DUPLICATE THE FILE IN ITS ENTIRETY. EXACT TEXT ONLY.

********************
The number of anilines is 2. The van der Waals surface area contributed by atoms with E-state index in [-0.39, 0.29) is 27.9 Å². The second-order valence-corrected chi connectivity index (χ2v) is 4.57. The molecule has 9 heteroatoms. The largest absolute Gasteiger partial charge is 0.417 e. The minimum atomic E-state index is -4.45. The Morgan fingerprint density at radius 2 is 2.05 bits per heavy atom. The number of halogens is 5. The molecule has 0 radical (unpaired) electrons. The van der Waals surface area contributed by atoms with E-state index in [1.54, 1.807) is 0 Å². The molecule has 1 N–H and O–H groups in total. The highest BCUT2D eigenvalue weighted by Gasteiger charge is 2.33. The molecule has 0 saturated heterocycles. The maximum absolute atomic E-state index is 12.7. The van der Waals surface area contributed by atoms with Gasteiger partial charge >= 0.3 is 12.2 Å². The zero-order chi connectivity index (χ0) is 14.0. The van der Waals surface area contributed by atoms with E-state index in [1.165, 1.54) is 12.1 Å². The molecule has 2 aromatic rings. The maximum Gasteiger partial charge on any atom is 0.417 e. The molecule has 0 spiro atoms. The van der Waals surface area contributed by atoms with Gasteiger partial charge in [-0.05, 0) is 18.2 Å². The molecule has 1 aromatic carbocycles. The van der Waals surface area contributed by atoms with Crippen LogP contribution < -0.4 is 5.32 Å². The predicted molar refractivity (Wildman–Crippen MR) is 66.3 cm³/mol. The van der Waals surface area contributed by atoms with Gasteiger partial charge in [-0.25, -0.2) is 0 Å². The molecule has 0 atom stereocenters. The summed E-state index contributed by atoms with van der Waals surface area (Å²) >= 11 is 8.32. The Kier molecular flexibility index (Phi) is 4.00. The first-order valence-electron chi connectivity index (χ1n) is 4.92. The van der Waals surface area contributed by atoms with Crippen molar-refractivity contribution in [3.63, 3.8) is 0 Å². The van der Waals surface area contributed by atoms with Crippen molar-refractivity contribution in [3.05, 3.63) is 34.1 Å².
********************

The number of anilines is 2. The van der Waals surface area contributed by atoms with E-state index in [-0.39, 0.29) is 27.9 Å². The second-order valence-corrected chi connectivity index (χ2v) is 4.57. The molecule has 9 heteroatoms. The largest absolute Gasteiger partial charge is 0.417 e. The minimum atomic E-state index is -4.45. The Morgan fingerprint density at radius 2 is 2.05 bits per heavy atom. The number of halogens is 5. The molecule has 0 radical (unpaired) electrons. The van der Waals surface area contributed by atoms with E-state index in [1.54, 1.807) is 0 Å². The molecule has 1 N–H and O–H groups in total. The highest BCUT2D eigenvalue weighted by Gasteiger charge is 2.33. The molecule has 0 saturated heterocycles. The maximum absolute atomic E-state index is 12.7. The van der Waals surface area contributed by atoms with Gasteiger partial charge >= 0.3 is 12.2 Å². The zero-order chi connectivity index (χ0) is 14.0. The van der Waals surface area contributed by atoms with E-state index in [1.165, 1.54) is 12.1 Å². The molecule has 2 aromatic rings. The maximum Gasteiger partial charge on any atom is 0.417 e. The molecule has 0 spiro atoms. The van der Waals surface area contributed by atoms with Gasteiger partial charge in [-0.05, 0) is 18.2 Å². The molecule has 1 aromatic carbocycles. The van der Waals surface area contributed by atoms with Crippen LogP contribution < -0.4 is 5.32 Å². The predicted molar refractivity (Wildman–Crippen MR) is 66.3 cm³/mol. The van der Waals surface area contributed by atoms with Gasteiger partial charge in [-0.25, -0.2) is 0 Å². The molecule has 0 atom stereocenters. The summed E-state index contributed by atoms with van der Waals surface area (Å²) >= 11 is 8.32. The Kier molecular flexibility index (Phi) is 4.00. The first-order valence-electron chi connectivity index (χ1n) is 4.92. The van der Waals surface area contributed by atoms with Crippen molar-refractivity contribution in [3.63, 3.8) is 0 Å². The van der Waals surface area contributed by atoms with Crippen molar-refractivity contribution in [3.05, 3.63) is 34.1 Å².